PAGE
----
I don’t know if it’s the crispness of the fall air, or the sudden appearance of pumpkins as home decor, but I feel the pull of the fall season, specifically the creepiness of a rapidly cooling climate and nature winding down with dead leaves and bare branches. It calls for a book that’s just a bit creepy itself–and what’s more appropriately creepy than Frankenstein’s monster? So I’ve checked out The Lady and Her Monsters:a tale of dissections, real-life Dr. Frankensteins, and the creation of Mary Shelley’s masterpiece. I’ve long been fascinated by the soap-opera like tale of Mary Shelley’s torrid affair with the poet Percy, and their interactions with Lord Byron and Clair Clairmont. This book combines the drama of Mary’s personal relationships with the intersection of the Romantic Age and the Industrial Revolution. To Mary’s biography the author adds tales of grave-robbing, dissection, and gruesome experiments that informed the famous novel. I just started it, and so far, so good.
The Cat’s Table by Michael Ondaatje: Ondaatje’s fluid prose never ceases to captivate. I’ve loved many of his other books for their lyrical qualities, and The Cat’s Table is no exception. This is the story of a young boy’s journey by steamer from his home in Ceylon (Sri Lanka), to England where his mother and school await. The Cat’s Table details the many adventures and troubles that a young, unsupervised boy experiences on the three week voyage, as well as the brief relationships that color the rest of his life.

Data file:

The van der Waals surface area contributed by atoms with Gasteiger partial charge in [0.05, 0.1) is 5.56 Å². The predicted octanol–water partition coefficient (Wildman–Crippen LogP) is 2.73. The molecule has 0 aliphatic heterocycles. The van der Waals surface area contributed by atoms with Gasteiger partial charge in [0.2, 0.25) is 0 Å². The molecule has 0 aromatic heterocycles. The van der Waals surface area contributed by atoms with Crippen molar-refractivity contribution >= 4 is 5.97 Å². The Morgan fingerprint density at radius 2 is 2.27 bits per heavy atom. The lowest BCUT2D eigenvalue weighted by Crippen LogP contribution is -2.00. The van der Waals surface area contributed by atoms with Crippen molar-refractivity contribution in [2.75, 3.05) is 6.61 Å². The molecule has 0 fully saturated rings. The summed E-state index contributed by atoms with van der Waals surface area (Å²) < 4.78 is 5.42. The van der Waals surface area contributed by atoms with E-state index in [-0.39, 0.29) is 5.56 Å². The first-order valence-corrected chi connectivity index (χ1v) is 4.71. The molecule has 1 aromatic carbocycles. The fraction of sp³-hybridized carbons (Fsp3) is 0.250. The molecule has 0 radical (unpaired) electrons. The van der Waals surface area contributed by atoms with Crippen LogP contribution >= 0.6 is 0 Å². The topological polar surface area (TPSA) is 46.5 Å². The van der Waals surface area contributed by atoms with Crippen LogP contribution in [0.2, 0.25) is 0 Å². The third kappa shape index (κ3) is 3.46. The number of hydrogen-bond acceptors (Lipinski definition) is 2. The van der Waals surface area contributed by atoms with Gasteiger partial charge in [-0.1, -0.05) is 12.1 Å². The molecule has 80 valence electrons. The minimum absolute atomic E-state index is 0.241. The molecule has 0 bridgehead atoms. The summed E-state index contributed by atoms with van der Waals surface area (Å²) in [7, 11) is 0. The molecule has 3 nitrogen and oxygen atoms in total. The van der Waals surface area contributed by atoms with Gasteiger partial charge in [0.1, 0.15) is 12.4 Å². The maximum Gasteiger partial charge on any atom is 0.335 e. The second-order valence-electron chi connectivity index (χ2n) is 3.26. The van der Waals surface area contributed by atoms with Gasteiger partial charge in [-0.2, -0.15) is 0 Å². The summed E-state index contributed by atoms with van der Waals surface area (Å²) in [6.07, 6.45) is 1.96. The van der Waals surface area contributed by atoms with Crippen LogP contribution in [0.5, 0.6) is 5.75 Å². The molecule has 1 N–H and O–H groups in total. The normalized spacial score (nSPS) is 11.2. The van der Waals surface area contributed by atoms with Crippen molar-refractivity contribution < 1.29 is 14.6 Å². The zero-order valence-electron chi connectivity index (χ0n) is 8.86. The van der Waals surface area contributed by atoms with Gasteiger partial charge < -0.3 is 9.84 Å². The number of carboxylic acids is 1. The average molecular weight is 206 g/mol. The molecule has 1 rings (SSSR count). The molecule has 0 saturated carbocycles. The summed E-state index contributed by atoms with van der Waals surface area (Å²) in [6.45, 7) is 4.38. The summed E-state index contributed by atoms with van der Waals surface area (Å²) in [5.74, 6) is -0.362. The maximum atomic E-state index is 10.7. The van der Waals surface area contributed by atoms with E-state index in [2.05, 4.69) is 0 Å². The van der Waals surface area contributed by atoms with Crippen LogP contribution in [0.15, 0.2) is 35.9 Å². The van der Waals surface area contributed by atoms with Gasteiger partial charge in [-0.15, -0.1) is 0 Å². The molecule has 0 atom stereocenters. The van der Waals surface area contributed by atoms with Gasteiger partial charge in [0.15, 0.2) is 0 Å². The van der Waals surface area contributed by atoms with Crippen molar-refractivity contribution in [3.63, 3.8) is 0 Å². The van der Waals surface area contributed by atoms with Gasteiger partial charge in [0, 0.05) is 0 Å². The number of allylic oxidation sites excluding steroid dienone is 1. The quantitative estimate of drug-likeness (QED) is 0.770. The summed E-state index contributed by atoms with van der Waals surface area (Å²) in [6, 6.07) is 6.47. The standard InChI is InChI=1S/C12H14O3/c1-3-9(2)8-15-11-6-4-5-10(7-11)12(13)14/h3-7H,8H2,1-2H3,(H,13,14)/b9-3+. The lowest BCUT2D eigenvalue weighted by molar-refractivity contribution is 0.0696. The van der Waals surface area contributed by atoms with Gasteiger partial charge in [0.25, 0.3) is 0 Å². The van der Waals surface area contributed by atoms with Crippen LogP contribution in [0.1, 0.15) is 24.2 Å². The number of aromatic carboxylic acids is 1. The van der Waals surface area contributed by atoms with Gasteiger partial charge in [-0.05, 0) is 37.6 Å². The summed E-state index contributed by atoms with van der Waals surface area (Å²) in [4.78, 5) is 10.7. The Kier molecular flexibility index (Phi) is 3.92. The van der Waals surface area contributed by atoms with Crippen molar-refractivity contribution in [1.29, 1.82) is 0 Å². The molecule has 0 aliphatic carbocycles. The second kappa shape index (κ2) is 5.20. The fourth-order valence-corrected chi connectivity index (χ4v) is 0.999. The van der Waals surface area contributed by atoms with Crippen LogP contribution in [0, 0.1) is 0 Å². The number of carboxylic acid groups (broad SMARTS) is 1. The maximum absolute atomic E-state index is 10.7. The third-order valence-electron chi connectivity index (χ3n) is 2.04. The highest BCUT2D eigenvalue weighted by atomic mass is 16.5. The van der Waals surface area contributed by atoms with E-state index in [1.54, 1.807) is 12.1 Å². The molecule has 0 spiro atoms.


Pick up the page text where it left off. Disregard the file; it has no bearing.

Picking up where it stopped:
by Diana Gabaldon: I got wind of this book through the new television series coming out by Starz and was intrigued enough to place it on hold and wait only about three months or so before finally getting a copy. So far I find it rather addicting and enjoyable, if perhaps a little meandering and unnecessarily detailed in places. I am not a great reader of romance novels, but have enjoyed historical novels with romance in them before, particularly ones set in a very screwed up time, historically speaking (for example, The Autobiography of Henry VIII
by Margaret George, which I read remarkably quickly for all its 960 pages). And I’m a sucker for feisty World War II English feminists and hunky Scottish men who love horses and go about punching lecherous louts – who isn’t, honestly?
The Impossible Knife of Memory
by Laurie Halse Anderson: I confess to being a little tired of the books about the lone wolf teenage girl who is smarter than everyone else and dealing with super difficult adult problems plus her oh-so-hard relationship issues (that funny, quirky, weird yet cute guy who really likes her is such a drag, man) but just wants to be left alone because she has like so many problems, you know. However, all that being said, this is a pretty good version of that story. The writing draws you into not just the life but the thoughts and emotions of the heroine, and it reminded me of many of the fears, insecurities, and worries that I have had to deal with before as a teenager and a girl.
by Shannon Hale: I just barely finished reading this, so I’m still counting it on my tally. I really enjoy Shannon Hale’s writing style – her characters feel realistic, fun, and relatable. The plot was always engaging and exciting, but didn’t always make perfect sense or feel cohesive. At times I felt like one plot simply ran out of steam and then the book had to switch to a different plot or create a new problem. Still, it was worth reading and it was fun to read something from her that was different, plot and genre-wise, from anything else I’d ever seen her write.